MELLI: Because you’re already kind of in that kind of revved up state of just getting it done.

MARK: That’s right.  That’s right. Yeah, so you don’t give yourself very much nourishment. You just go, the end of one project is just the signal to the start of another one. And promising ourselves that next year, in the New Year, after this vacation, after this … then we’ll start enjoying the life that we actually promised ourselves becomes actually a bit of a delusion. It never actually happens. So the question is, how can I nourish myself in the next hour? Not even in the next day but what can I do, some small thing, in the next hour or two that actually will make a difference and give myself a break and give me some practice at attending to my life in a more wholesome way? Not just giving my thinking a break but actually switching on a different mode of being and letting that be exercised and letting that have some play in our lives as well.

MELLI: Yeah. It’s such a seductive mind pattern that ‘one day when…’. That’s amazing how seductive that is.

MARK: It is. It is.

MELLI: And I catch myself over and over, over and over just you know

MARK: Well, exactly. We all do. It’s natural human nature. And what we’re doing as mindfulness teachers is not saying we’ve sussed it, we’ve got over it. It’s actually a sense of recognizing, perhaps just a little bit more recognizing when it undermines our best intentions. And because we live in this world of ideas and taking a break is such a lovely idea – yeah – taking a break for the future, next week, whatever. So it only stays in the realm of ideas and never actualized today. And that’s what we need a bit of practice on.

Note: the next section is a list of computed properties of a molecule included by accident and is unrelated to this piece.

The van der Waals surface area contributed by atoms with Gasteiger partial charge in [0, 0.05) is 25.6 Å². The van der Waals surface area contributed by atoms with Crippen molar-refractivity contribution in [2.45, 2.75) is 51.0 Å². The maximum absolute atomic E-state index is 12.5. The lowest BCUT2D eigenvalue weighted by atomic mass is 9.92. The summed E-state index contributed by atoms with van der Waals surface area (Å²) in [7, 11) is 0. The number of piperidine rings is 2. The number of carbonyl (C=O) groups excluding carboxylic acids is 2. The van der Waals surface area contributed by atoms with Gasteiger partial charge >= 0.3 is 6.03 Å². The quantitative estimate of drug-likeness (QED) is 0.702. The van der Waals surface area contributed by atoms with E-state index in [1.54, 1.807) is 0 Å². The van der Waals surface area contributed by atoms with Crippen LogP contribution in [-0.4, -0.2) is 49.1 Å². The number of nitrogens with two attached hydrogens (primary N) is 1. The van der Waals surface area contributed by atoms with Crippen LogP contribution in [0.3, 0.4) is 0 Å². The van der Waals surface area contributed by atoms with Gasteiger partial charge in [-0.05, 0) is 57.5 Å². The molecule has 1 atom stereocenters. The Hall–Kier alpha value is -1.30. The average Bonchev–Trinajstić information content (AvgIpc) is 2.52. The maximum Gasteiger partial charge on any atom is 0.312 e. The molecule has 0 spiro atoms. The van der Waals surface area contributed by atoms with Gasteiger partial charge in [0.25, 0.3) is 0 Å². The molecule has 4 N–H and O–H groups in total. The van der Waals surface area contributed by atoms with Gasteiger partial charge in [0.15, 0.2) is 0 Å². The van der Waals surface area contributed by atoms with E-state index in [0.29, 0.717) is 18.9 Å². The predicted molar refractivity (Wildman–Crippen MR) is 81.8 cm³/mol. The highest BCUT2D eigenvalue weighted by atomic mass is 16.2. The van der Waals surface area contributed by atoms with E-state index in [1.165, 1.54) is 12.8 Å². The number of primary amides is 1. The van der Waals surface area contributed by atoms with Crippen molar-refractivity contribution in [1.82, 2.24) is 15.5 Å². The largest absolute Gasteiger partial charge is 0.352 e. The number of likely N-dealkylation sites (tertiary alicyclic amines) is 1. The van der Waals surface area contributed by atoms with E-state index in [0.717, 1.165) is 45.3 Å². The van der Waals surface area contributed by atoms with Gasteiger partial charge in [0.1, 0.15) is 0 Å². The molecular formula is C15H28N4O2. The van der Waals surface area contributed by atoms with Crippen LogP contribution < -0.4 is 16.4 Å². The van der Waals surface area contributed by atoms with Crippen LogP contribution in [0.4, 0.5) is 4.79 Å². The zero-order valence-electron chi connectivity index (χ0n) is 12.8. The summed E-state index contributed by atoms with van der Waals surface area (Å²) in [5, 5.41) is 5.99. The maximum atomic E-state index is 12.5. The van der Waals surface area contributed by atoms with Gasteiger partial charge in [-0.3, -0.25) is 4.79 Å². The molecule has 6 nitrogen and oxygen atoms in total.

MELLI: Yeah. Wonderful. And Mark, you know we’ve touched on a little bit of wanting to talk about the research and you’re one of the premier researchers in the field of mindfulness. So I would love you to share with us what are the research-backed benefits of mindfulness that we know of so far? I know things are still evolving, but what do we know?

MARK: Well things are still evolving. And one of the mistakes, I think, is that mindfulness is a panacea for everything. That all we have to do is pour mindfulness on a problem and suddenly it will all dissolve. Not only does the research have a long way to go, but also the way in which mindfulness has addresses different forms of suffering. It’s bound to be slightly different in each case. So just generic mindfulness courses, although they will probably get you at least halfway to, because there are universal problems that get us stuck and mindfulness is very good at those. If it’s going to address specific issues, it needs to be specifically aware of on addressing the suffering that’s coming.